‘Even when clients are ill, we like to show them we care. We have an account with Liberty of London with around-the-clock flower delivery. People do comment on the efforts we make to meet them and keep in touch.

‘It is the little things that make the biggest differences. The underlying product is not that different from our peer group. What is different is the service and we get clients coming to us because they have had poor service elsewhere.’

With around 1,000 core clients, he is conscious that the UK market is well supplied and he believes the next set of opportunities could be international.

In overseas markets where wealth management may not be as advanced, Greenwood wants to target the growing middle classes.

‘The Isle of Man is more focused on the UK market than internationally. In locations such as Africa and Latin America, the middle classes are growing significantly and with it the wealth that needs to be managed. You can really make a difference in terms of nurturing those clients with their wealth,’ he says.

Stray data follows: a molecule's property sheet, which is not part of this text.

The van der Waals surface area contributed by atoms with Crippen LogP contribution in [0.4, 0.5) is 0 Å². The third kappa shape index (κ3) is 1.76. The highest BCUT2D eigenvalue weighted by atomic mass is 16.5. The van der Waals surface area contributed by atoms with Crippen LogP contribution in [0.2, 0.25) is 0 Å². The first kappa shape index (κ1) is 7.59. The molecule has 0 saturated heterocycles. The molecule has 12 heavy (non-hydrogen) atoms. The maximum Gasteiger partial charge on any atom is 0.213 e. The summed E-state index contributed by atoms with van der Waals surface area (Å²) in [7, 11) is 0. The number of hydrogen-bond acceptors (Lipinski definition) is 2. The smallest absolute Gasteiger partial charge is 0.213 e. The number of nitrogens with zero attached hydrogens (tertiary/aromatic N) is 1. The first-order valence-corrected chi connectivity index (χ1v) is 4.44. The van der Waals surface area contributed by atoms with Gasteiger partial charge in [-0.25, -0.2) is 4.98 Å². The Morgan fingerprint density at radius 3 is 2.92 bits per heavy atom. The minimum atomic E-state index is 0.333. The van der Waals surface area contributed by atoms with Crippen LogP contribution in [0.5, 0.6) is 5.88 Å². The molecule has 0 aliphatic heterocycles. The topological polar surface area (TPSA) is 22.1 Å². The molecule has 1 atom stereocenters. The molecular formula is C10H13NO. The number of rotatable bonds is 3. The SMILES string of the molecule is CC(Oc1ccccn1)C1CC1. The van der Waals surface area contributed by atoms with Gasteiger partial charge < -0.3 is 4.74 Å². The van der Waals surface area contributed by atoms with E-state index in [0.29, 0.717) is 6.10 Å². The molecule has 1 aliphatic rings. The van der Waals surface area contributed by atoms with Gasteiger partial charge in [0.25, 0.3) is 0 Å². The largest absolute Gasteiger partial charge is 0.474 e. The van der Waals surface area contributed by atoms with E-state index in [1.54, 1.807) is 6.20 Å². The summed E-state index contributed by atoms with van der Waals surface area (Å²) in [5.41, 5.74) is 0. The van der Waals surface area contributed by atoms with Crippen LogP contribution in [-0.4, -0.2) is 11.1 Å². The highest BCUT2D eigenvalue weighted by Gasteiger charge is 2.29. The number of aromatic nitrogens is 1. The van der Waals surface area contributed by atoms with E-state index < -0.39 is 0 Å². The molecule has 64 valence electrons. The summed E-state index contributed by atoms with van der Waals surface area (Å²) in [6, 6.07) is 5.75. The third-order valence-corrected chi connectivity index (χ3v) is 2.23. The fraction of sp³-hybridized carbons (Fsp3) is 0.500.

With this in mind, he wants to open a second office in an overseas jurisdiction. Possible locations could include Malta, Dubai or Singapore. But he remains wary of the risks that come with international expansion, and emphasises that finding and hiring individuals with specific knowledge and expertise of these markets would be crucial.

‘Many successful small businesses have had their heads handed back to them when they have moved to areas they don’t understand,’ says Greenwood.

‘We are working on a double hire to combat that for our international expansion. These potential hires have worked in these markets before and we are still chasing them. If we don’t hire them, we will have to postpone it.’

International expansion and AUM growth targets aside, Creechurch Capital is still facing the same hurdles all wealth managers face. One of these is the issue of technology.